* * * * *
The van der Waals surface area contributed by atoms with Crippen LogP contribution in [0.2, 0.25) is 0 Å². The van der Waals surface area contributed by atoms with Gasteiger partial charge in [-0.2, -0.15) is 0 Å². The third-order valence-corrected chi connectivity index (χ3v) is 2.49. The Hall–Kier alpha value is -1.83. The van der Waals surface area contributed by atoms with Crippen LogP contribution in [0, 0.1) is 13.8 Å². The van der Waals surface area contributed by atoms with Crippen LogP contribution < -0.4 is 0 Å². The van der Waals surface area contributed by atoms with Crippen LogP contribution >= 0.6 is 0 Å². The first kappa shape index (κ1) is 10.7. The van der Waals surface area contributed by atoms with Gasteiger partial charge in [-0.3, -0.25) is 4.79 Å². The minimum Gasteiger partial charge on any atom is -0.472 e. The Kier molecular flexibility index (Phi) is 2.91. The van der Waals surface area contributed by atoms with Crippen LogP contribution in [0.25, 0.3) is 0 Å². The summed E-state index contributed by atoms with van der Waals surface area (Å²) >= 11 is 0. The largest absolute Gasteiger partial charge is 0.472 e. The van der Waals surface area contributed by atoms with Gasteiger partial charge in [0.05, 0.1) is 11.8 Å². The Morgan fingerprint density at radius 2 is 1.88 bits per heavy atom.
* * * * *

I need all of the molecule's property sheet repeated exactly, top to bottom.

The van der Waals surface area contributed by atoms with Crippen LogP contribution in [0.2, 0.25) is 0 Å². The van der Waals surface area contributed by atoms with Gasteiger partial charge in [-0.2, -0.15) is 0 Å². The third-order valence-corrected chi connectivity index (χ3v) is 2.49. The Hall–Kier alpha value is -1.83. The van der Waals surface area contributed by atoms with Crippen LogP contribution in [0, 0.1) is 13.8 Å². The van der Waals surface area contributed by atoms with Crippen LogP contribution < -0.4 is 0 Å². The van der Waals surface area contributed by atoms with Crippen LogP contribution >= 0.6 is 0 Å². The first kappa shape index (κ1) is 10.7. The van der Waals surface area contributed by atoms with Gasteiger partial charge in [-0.3, -0.25) is 4.79 Å². The minimum Gasteiger partial charge on any atom is -0.472 e. The Kier molecular flexibility index (Phi) is 2.91. The van der Waals surface area contributed by atoms with Crippen LogP contribution in [0.25, 0.3) is 0 Å². The summed E-state index contributed by atoms with van der Waals surface area (Å²) >= 11 is 0. The largest absolute Gasteiger partial charge is 0.472 e. The van der Waals surface area contributed by atoms with Gasteiger partial charge in [0.05, 0.1) is 11.8 Å². The Morgan fingerprint density at radius 2 is 1.88 bits per heavy atom.